NTU Singapore scientists have managed to address the shortage of sand in 3D printing by replacing the same with recycled glass waste.
According to the scientists, glass is made up of silica—a major component of sand—and can therefore be recycled into other products.
But while glass is 100% recyclable with no reduction in quality, it has for some odd reason remained one of the least recycled waste types.
The NTU team is hoping to change that and has now 3D printed a concrete bench by using a specially formulated concrete mix of recycled glass, commercial cement products, water, and additives.
According to the scientists, the 40cm tall L-shaped 3D printed structure has so far shown excellent buildability—the printed concrete does not deform or collapse before the concrete cures.
It has also displayed top notch extrudability, implying that the special concrete mix is fluid enough to flow through the hoses and print nozzle.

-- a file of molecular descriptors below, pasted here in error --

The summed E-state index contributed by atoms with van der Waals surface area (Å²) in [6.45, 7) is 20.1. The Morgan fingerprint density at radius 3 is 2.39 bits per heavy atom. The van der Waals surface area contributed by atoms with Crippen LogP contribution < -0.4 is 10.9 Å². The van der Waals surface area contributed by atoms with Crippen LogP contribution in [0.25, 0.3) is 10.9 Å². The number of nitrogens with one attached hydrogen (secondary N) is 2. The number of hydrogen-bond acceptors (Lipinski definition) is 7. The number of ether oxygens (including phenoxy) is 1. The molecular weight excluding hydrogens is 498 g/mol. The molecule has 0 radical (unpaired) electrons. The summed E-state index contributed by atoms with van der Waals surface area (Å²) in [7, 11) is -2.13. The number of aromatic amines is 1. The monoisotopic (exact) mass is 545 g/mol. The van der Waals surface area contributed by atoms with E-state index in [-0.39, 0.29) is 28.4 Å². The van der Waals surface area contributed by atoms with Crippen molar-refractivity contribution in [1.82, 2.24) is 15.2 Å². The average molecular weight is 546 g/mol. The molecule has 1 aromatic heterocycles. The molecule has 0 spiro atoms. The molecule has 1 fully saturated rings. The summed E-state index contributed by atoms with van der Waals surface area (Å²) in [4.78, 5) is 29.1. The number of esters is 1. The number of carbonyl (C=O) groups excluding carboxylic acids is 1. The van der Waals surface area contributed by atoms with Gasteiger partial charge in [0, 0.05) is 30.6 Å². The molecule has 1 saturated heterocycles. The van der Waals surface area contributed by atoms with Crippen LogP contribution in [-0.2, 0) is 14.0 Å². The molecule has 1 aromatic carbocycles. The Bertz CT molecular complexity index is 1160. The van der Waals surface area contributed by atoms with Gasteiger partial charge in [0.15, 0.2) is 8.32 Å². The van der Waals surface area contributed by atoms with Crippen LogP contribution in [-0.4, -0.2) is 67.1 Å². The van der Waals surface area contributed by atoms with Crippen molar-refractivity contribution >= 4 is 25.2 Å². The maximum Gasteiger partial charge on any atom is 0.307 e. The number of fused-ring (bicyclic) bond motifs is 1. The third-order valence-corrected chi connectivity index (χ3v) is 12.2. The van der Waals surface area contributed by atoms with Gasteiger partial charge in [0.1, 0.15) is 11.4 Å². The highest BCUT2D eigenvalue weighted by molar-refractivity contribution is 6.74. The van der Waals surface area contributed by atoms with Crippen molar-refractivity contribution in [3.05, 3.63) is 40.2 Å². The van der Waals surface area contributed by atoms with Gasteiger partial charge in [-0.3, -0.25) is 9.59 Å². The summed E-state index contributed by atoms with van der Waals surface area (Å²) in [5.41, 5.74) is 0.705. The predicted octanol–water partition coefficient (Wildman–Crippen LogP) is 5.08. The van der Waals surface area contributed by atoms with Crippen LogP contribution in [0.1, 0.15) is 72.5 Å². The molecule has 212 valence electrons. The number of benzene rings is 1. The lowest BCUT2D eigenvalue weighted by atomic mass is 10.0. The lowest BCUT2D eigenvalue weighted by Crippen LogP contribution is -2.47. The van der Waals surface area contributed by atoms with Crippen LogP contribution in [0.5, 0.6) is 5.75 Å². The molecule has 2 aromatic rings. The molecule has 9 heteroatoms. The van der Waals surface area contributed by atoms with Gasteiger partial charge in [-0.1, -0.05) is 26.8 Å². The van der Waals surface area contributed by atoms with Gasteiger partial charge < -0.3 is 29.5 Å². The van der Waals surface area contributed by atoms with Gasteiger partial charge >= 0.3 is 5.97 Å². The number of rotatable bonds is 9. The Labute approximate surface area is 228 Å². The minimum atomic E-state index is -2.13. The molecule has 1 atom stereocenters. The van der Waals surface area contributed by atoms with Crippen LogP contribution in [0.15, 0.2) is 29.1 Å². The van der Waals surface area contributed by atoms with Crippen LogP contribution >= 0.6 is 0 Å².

What makes the new material particularly interesting is that glass is naturally hydrophobic; less water is required to create a concrete mix suitable for 3D printing use and this makes it well suited for the said purpose.
To enable printing, the team led by professor Tan Ming Jen adjusted the control systems of the 3D printer to match the flow rate of the nozzle to the hardening properties of the concrete.
The printing was then carried out in a single build using a 4-axis gantry robotic printer which has a print volume of 1.2 metre x 1.2 metre x 1 metre.
Once ready, the specially designed concrete mixture was fed to a pump and transported to a nozzle mounted on the robotic arm, depositing the material layer by layer according to the digital blueprint.
Going forward, NTU will collaborate with Singapore start-up company Soda Lemon to 3D print larger scale and more diverse structures using the recycled glass concrete mix.
They also plan to optimize the current printing algorithm for consistent performance.
Image and content: NTU Singapore